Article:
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Leonoor Cornelissen

BA International Politics and History | 2013

Nationality: Dutch

Graduate School: Masters in International Development, Geneva Graduate Institute of International and Development Studies, Geneva, Switzerland

Current Position: Humanitarian Affairs Officer, Doctors Without Borders, Mediterranean Sean
 
 

“A world of opportunities”

Leonoor works for Doctors Without Borders, currently on a Search and Rescue ship for people crossing the Mediterranean. Before that she was in the Congo and in Uganda in a camp for South Sudanese refugees. As “Humanitarian Affairs Officer” her task in Africa was, among other things, to analyze the humanitarian context of the aid organization’s local health centers.

Why would a particular ethnic group not use the services of the medical humanitarian organization? In order to find out why, Noor goes to villages to speak with the people, through for example women’s groups, local healers and community leaders. The goal is to collect information, for instance, on which health issues are important to the population and to understand their health-seeking behavior. Another part of her job is to support the contact with other actors in the region, be they government representatives or armed actors, and to advocate for better access to medical and humanitarian care.

“What I sought was exactly that: an international community that really celebrated its diversity—and that’s what I found.“

Leonoor Cornelissen

The humanitarian applied to study psychology at Jacobs University. But by mistake she attended a lecture in political science on her first day. “On the second day, I changed to international politics and history”. She has not regretted her decision.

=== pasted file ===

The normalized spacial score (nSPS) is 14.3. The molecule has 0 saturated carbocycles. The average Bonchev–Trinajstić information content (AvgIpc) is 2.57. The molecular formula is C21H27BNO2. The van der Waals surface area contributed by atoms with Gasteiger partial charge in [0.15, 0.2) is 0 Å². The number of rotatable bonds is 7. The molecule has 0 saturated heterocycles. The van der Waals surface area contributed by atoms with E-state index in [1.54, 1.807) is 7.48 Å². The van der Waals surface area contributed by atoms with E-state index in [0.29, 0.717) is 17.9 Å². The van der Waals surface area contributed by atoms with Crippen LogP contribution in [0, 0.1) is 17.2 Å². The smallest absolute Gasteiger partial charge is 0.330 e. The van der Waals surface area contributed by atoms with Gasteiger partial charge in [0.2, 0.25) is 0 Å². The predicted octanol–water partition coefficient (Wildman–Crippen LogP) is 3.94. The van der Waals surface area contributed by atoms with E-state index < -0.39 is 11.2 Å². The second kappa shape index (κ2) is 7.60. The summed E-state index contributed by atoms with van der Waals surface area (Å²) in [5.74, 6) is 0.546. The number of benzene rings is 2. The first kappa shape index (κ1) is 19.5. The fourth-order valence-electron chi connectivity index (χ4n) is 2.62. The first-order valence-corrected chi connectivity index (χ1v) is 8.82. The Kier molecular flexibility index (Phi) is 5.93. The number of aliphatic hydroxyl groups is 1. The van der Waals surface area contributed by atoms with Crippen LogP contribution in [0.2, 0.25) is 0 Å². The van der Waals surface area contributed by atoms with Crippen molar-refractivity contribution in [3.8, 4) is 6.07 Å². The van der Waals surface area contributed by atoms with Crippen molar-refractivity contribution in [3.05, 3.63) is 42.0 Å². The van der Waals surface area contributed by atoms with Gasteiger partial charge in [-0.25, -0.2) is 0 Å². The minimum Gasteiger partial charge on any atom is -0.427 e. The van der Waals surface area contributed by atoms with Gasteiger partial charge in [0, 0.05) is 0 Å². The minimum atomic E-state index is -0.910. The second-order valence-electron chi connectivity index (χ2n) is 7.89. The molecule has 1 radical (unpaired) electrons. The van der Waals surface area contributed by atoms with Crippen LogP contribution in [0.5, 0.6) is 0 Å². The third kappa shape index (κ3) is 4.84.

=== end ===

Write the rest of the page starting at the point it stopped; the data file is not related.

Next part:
How did Jacobs University help you reach your personal goals?

I think Jacobs helped me in reaching my goals in that it offered lots of opportunities for me professionally, and personally. I think on campus there were always clubs, there was really a sense of community in order to let me develop safely at that age in the person that I wanted to become. At the same time, professionally there were opportunities to do internships, to get financial support for internships, to do field work for my thesis research. I think it really provided a community with a lot of support in which a lot of things were possible.

What did you search for and find at Jacobs University?

Well, I came from an international boarding school at high school (United World College), and I really wanted to go back to a community like that—a community that really valued diversity. So, I was a bit hesitant to go to for example, a university in the U.S. where only 6% maybe, is international. When I found Jacobs, what I sought was exactly that: an international community that really celebrated its diversity—and that’s what I found.

Do you have any advice for prospective students?

I think with advice, it only really works once you’ve experienced it yourself. You can receive it, but you really only internalize it once you’ve had the experience. But if there is one thing I’d say is to—we’ve heard a lot about this term of “employability”, and my advice would be: try not to become employable. That’s not the purpose of university. The purpose is to become empathetic, and compassionate, and critical. Focus on developing those skills and not on becoming an employable person for the labor market.

 

Read more about Leonoor Cornelissen

Copyright: Doctors Without Borders

On the road for Doctors Without Borders
Noor Cornelissen is on the move. The 25-year old graduate from Jacobs University works for Doctors Without Borders, currently on a Search and Rescue ship for people crossing the Mediterranean. Before that she was in the Congo and in Uganda in a camp for South Sudanese refugees. As “Humanitarian Affairs Officer” her task in Africa was, among other things, to analyze the humanitarian context of the aid organization’s local health centers. more...